@gnat: then the question becomes, are you converting answers into comments because they should be comments, or are you doing it to "punish" the author somehow? Note that the system automatically converts very short answers to comments as a form of immediate feedback to the author... Does this "teaching" conversion still work if it happens a day later? How about a year? I'm skeptical. For new answers, the bar is much higher already - you can't post it at all unless you have at least 50 non-link characters. Making this higher, providing immediate feedback, is probably far more productive. –  Shog9 Jun 14 '12 at 17:48
    
@Shog9 immediate feedback hm interesting. What if answerer simply ignores my downvote and comment? Low quality content would then stay, making whole effort kind of futile wouldn't it. As for "punishment", it seems impossible-by-design since author has an option to edit and undelete their answer, right? –  gnat Jun 14 '12 at 19:51
    
@gnat: no, authors cannot undelete their own posts if a moderator has deleted them (self-deleted and community-deleted posts can be undeleted). And unless a comment is left, they may not even realize the deletion/conversion has occurred. It's not entirely uncommon for users to end up answer-banned before they realize what they're doing wrong. –  Shog9 Jun 14 '12 at 19:55
    
@Shog9 I know about mod-deleted restriction; here, I meant undeletion by flagging improved answer for moderator attention. In case if they don't even notice deletion/conversion, my point about no-punishment stays, too - simply because it's not a punishment when "target person" is not even aware of it –  gnat Jun 14 '12 at 19:59
    
If they aren't aware of it, @gnat, and the answer isn't a comment - then it accomplishes nothing. Apart from confusing the appropriate uses of answers and comments, and turning an editable answer into a static, disposable comment. –  Shog9 Jun 14 '12 at 20:12
    
@Shog9 hm at least, this would bump the question, giving it more eyeballs and a new chance to get better answers, including (but not limited to) answers built on link that has been converted to comment. But OK let's pretend this is nothing - what else would you suggest for link-only answers? Downvote with comment would be great if answerer pays attention but what if they simply ignore this? –  gnat Jun 14 '12 at 22:39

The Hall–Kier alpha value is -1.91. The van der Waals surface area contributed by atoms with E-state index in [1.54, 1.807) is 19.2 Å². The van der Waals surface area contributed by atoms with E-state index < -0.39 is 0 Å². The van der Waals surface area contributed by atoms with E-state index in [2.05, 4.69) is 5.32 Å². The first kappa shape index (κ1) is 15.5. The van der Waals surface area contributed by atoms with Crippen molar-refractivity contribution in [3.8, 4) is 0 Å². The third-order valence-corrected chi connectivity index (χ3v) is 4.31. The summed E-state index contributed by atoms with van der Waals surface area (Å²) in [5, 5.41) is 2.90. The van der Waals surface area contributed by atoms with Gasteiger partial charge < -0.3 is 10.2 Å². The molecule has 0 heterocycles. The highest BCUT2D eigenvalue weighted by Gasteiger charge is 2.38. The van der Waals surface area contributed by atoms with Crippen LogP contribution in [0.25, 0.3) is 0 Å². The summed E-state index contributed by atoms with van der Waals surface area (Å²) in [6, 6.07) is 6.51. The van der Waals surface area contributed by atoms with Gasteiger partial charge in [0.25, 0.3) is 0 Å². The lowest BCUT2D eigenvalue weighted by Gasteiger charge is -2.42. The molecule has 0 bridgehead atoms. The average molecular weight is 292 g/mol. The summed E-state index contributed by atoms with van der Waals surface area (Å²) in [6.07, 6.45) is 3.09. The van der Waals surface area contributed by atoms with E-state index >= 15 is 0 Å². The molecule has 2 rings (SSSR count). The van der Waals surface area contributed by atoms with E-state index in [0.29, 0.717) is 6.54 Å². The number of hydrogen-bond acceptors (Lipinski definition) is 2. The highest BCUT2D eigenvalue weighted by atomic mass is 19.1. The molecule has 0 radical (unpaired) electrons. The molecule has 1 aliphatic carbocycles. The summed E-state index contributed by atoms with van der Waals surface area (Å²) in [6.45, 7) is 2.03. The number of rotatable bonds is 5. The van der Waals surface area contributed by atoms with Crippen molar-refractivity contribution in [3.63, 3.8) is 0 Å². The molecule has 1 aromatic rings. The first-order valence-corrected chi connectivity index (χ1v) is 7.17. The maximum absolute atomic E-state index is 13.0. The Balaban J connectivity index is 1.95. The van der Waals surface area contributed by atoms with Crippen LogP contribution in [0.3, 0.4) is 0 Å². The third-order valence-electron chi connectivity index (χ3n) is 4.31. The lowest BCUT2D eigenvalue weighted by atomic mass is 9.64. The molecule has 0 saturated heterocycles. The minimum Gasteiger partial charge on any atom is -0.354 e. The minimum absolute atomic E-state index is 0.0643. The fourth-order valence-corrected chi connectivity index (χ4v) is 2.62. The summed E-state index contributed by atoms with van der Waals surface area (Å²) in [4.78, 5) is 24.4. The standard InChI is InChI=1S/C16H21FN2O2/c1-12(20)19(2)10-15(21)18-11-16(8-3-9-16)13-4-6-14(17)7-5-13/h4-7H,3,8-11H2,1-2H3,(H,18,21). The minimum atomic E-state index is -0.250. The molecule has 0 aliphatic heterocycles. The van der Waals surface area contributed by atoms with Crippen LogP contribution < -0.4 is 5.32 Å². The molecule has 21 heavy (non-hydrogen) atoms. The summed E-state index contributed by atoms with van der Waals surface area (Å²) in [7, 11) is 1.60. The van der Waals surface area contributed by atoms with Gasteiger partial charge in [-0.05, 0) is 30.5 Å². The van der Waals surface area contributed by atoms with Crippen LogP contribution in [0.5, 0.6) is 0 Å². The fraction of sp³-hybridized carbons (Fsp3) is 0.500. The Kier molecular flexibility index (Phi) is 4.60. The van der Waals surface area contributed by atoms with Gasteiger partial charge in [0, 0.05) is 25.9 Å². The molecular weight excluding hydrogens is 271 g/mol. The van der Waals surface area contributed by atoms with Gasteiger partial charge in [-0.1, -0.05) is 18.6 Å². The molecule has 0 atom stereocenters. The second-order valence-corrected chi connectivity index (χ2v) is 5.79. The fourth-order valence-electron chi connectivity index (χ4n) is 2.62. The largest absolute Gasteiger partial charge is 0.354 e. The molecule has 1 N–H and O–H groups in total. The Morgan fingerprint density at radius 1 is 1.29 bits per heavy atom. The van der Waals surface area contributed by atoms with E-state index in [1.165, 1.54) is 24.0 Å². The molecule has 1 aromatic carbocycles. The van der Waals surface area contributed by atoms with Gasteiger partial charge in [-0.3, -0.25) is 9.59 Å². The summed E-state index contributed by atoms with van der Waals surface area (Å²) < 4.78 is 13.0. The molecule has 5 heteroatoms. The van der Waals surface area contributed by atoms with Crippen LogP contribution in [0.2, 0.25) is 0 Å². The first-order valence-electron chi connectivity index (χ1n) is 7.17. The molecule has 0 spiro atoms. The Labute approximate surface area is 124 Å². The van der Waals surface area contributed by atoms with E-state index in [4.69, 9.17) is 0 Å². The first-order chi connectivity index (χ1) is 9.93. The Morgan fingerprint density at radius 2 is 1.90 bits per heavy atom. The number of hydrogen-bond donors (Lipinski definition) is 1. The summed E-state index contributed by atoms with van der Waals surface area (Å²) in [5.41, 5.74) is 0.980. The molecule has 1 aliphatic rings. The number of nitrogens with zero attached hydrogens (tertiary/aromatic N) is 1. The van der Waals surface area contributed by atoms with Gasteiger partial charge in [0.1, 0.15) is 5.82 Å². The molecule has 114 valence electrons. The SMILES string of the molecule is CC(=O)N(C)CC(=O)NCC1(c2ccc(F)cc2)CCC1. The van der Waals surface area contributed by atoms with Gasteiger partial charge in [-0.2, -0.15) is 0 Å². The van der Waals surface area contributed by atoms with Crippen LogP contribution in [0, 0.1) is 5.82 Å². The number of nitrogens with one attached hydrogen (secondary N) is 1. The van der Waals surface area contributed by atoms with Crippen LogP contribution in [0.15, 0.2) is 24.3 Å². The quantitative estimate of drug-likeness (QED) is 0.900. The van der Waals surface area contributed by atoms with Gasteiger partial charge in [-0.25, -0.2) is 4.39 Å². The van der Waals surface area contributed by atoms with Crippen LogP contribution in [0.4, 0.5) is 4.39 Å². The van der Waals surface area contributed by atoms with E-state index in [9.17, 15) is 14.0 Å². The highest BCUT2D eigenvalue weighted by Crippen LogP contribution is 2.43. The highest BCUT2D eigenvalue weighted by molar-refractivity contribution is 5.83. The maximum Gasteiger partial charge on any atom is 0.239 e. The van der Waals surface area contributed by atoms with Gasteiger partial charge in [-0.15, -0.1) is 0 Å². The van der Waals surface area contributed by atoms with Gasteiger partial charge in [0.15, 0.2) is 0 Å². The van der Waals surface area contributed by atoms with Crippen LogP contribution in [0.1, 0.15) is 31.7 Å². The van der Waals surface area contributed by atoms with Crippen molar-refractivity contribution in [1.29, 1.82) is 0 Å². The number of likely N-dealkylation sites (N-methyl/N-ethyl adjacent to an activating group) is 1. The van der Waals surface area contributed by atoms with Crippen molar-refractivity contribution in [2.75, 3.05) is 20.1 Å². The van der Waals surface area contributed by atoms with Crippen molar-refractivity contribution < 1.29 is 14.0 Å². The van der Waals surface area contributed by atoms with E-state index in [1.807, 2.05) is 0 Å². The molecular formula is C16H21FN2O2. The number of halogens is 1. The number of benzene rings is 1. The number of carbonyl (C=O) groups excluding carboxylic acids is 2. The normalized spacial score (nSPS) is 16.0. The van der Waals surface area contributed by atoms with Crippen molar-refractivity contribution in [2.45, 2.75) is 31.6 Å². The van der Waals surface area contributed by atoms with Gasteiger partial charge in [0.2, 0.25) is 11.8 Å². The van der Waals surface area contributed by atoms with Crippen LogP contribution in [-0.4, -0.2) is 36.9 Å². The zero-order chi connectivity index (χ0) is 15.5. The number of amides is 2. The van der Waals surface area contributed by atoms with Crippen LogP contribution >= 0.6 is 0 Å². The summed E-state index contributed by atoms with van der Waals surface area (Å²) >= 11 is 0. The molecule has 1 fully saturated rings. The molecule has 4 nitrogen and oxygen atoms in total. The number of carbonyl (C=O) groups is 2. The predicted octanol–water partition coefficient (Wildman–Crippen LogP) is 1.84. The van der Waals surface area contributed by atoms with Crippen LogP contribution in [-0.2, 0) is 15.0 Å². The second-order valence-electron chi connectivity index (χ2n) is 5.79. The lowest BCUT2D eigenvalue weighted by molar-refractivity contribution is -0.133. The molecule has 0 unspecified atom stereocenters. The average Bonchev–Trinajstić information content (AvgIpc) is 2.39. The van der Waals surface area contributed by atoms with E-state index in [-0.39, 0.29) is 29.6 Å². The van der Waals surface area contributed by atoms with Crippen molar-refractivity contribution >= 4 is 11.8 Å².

1  
@gnat: I list five suggestions in this answer, starting with Edit and ending with Custom Flag. At some point, someone has to make a call as to whether an unimproved answer is so worthless that the question is better off without it - if you can't make that call (or can't write a good rationale for it to sway a moderator), then leave it for someone who can. I'm not against deleting these - I'm against blindly deleting them. We could easily write a script to destroy all link-only answers on the site - assuming there's value in having humans make that call, it's in their nuanced judgement. –  Shog9 Jun 14 '12 at 22:41

They're not, they can be deleted like anything else. That's a custom message a mod must have replied with.

There might be more reluctance to delete an accepted answer because we can't re-accept an answer, but there's no reason you shouldn't flag non-answers as Not an Answer; checkmark included. At best such an answer is a helpful comment (that is if it really isn't an answer, of course).

As Gilles says, do try and edit/answer if possible (unless other answers are already sufficient), ideally a question should be left with whatever helpful information was at the end of that link in a succinct answer somewhere.

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2  
No reason except the fear that a moderator is going to decline a perfectly valid flag. –  animuson Jun 13 '12 at 23:28
    
If you fear the moderators, or if they decline a perfectly good flag, drag it to Meta Stack Exchange and post the link here. –  jcolebrand Jun 13 '12 at 23:29
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@animuson declining a flag is pretty minor, and they can be dismissed as Helpful as well (which is really the default action). –  Ben Brocka Jun 13 '12 at 23:32
    
I'm pretty sure re-accepting the answer is as simple as undeleting it again. Deleted accepted answers retain their checkmark, although it's not always visible, which is a bug. –  lunboks Jun 14 '12 at 0:03
    
@lunboks or accepting a different answer, which still works (at least I'm not aware of it not working) –  Ben Brocka Jun 14 '12 at 0:10

I don't see why the fact that an answer is accepted would change anything. I've never heard of such a rule either. If anything, seeing a link-only answer accepted makes me more prone to converting it to a comment¹ (or deleting it if it's redundant). An accepted answer makes the question less likely to draw attention, and is more of a loss the day the link break.

As usual, the best course of action is you see a link-only answer is to provide real content, either by editing the answer or by writing your own answer. If the answer is recent, leave a comment asking the poster to provide more information; link to how to answer. If this is not possible (because the link is already dead and you don't know what was behind it, or because there's no one available with enough subject knowledge to provide content), or if another answer makes the link-only answer redundant, go ahead and convert/delete/flag.